“Safety’s first for Buccaneer,” Watt said. “The timing wasn’t as critical as getting it safe to work in Alaska waters.”
As part of the Industry Outlook Forum, on Thursday night Buccaneer sponsored a fireworks show on the Homer Spit.
“The fireworks would have been better if the rig actually left Homer,” Watt joked.
Purchasing the $68.5 million jack-up rig and moving it from Singapore represents a high-mobilization cost, Watt noted. The Endeavour will be used not just at Cosmo, but at the Northwest Cook Inlet prospect and the Southern Cross Unit in the central inlet.
“It became apparent to us that to be successful you have to have a multi-well program,” he said. “That’s what the Endeavour will allow us to do.”
Buccaneer had planned to start drilling at the Northwest Cook Inlet site last September, but because of the delays with the Endeavour missed a narrow ice-free drilling period. A proven structure, Northwest Cook Inlet has a resource potential of 220 billion cubic feet of natural gas, Watt said. Southern Cross, the Australian company’s name for the North Middle Ground Shoal petroleum feature, has about 15 million barrels of proved oil, Watt said.
“That size accumulation isn’t really of the size that moves the Chevrons, the Unocals, but for a company the size of Buccaneer, (it) moves,” Watt said.
Onshore, Buccaneer also has been drilling for gas at Kenai Loop No. 4 in Kenai near WalMart and plans to explore at the West Eagle site on Basargin Road off East End Road. Once permits are in place for West Eagle, Buccaneer plans to drill in mid-2013.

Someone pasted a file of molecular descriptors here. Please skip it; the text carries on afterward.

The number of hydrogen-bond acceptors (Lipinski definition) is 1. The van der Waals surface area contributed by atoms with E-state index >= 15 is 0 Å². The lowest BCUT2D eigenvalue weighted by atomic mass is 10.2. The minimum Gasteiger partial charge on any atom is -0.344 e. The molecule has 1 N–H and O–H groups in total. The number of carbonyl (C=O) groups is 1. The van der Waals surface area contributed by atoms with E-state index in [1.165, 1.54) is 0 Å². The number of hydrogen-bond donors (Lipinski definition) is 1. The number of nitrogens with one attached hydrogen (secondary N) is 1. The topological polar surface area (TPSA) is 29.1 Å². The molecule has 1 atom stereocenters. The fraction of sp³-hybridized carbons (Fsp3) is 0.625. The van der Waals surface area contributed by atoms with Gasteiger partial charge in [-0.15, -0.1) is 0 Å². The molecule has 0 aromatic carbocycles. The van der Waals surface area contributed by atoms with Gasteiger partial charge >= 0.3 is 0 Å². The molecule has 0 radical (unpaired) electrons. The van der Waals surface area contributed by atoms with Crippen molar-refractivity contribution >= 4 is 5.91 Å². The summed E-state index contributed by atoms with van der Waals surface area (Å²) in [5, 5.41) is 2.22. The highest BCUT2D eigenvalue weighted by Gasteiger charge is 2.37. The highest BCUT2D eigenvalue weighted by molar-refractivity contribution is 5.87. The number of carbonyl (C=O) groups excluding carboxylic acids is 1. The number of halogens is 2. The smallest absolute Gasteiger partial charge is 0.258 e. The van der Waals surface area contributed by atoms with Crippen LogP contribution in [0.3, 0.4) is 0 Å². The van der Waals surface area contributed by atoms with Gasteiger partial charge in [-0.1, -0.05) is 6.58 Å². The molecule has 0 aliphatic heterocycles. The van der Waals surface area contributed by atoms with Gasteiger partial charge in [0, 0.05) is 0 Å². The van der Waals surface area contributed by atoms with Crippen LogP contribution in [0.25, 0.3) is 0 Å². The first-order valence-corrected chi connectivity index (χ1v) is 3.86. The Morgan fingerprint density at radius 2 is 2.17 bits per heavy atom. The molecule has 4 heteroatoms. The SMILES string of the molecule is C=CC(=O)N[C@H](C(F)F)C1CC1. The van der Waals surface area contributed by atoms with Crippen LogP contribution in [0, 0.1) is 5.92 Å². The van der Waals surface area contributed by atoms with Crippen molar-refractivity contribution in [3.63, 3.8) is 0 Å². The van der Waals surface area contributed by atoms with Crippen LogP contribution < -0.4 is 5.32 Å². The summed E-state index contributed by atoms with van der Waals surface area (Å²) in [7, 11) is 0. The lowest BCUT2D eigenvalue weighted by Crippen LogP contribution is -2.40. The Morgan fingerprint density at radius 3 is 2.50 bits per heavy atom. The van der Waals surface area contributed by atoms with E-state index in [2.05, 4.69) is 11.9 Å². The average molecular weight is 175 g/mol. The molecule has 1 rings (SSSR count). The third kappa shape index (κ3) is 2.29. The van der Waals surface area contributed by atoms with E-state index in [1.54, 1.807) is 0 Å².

“Our focus here is really gas. Obviously, Southcentral Alaska needs gas,” Watt said. “We’ve defined our program to explore and develop for gas.”
Cook Inlet Energy
In contrast to other oil companies, Cook Inlet Energy is the local kid on the block. J.R. Wilcox, president of Cook Inlet Energy, is the first fourth-generation graduate of the University of Alaska.
He founded Cook Inlet with partner David Hall, chief executive officer, after buying the assets of Pacific Energy when the company went bankrupt in 2009. That was a bleak time, Wilcox said.
“You had the volcano (Redoubt Volcano) going off, Drift River (terminal) shut down,” he said.
When Pacific Energy shut down, Wilcox said his wife said things weren’t so bad, that he would find a job. He said, no, he and Hall were going to get some money and buy out Pacific Energy.
“It’s been a multiyear experience proving my wife wrong,” Wilcox said.
In some ways, working in Cook Inlet with independents has been easier than at a big oil corporation.
“Things happen fast,” he said. “You don’t have to do 14 PowerPoint presentations to get some insulation.”
At the Osprey oil platform on the West Foreland across the inlet from Nikiski, Cook Inlet Energy has been producing 1,000 barrels of oil a day using its Miller Rig 35.
“Our focus as a company was stuff we could drill quickly and get to market quickly,” Wilcox said.